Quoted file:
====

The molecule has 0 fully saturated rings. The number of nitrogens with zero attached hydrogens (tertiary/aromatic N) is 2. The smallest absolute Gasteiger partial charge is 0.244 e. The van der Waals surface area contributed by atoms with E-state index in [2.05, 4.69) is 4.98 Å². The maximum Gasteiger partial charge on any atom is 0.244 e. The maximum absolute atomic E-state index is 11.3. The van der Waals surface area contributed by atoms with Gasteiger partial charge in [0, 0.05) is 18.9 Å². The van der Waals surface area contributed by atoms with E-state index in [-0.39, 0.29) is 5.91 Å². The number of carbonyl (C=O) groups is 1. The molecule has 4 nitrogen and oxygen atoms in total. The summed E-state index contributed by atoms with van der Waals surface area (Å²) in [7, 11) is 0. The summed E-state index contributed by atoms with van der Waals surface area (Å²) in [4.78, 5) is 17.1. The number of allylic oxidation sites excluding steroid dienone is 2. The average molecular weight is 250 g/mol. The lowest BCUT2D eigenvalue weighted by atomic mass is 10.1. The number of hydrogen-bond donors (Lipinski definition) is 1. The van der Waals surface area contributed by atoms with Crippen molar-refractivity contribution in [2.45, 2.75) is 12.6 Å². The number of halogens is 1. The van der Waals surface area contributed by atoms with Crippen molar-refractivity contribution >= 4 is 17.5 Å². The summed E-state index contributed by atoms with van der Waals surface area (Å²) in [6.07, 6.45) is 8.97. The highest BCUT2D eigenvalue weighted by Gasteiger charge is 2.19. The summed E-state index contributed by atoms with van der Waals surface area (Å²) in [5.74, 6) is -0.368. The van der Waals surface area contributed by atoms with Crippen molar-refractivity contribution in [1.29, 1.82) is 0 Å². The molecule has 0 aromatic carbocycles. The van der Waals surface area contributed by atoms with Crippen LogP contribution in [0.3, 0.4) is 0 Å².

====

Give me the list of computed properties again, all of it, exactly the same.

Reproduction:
The molecule has 0 fully saturated rings. The number of nitrogens with zero attached hydrogens (tertiary/aromatic N) is 2. The smallest absolute Gasteiger partial charge is 0.244 e. The van der Waals surface area contributed by atoms with E-state index in [2.05, 4.69) is 4.98 Å². The maximum Gasteiger partial charge on any atom is 0.244 e. The maximum absolute atomic E-state index is 11.3. The van der Waals surface area contributed by atoms with Gasteiger partial charge in [0, 0.05) is 18.9 Å². The van der Waals surface area contributed by atoms with E-state index in [-0.39, 0.29) is 5.91 Å². The number of carbonyl (C=O) groups is 1. The molecule has 4 nitrogen and oxygen atoms in total. The summed E-state index contributed by atoms with van der Waals surface area (Å²) in [7, 11) is 0. The summed E-state index contributed by atoms with van der Waals surface area (Å²) in [4.78, 5) is 17.1. The number of allylic oxidation sites excluding steroid dienone is 2. The average molecular weight is 250 g/mol. The lowest BCUT2D eigenvalue weighted by atomic mass is 10.1. The number of hydrogen-bond donors (Lipinski definition) is 1. The van der Waals surface area contributed by atoms with Crippen molar-refractivity contribution in [2.45, 2.75) is 12.6 Å². The number of halogens is 1. The van der Waals surface area contributed by atoms with Crippen molar-refractivity contribution >= 4 is 17.5 Å². The summed E-state index contributed by atoms with van der Waals surface area (Å²) in [6.07, 6.45) is 8.97. The highest BCUT2D eigenvalue weighted by Gasteiger charge is 2.19. The summed E-state index contributed by atoms with van der Waals surface area (Å²) in [5.74, 6) is -0.368. The van der Waals surface area contributed by atoms with Crippen molar-refractivity contribution in [1.29, 1.82) is 0 Å². The molecule has 0 aromatic carbocycles. The van der Waals surface area contributed by atoms with Crippen LogP contribution in [0.3, 0.4) is 0 Å².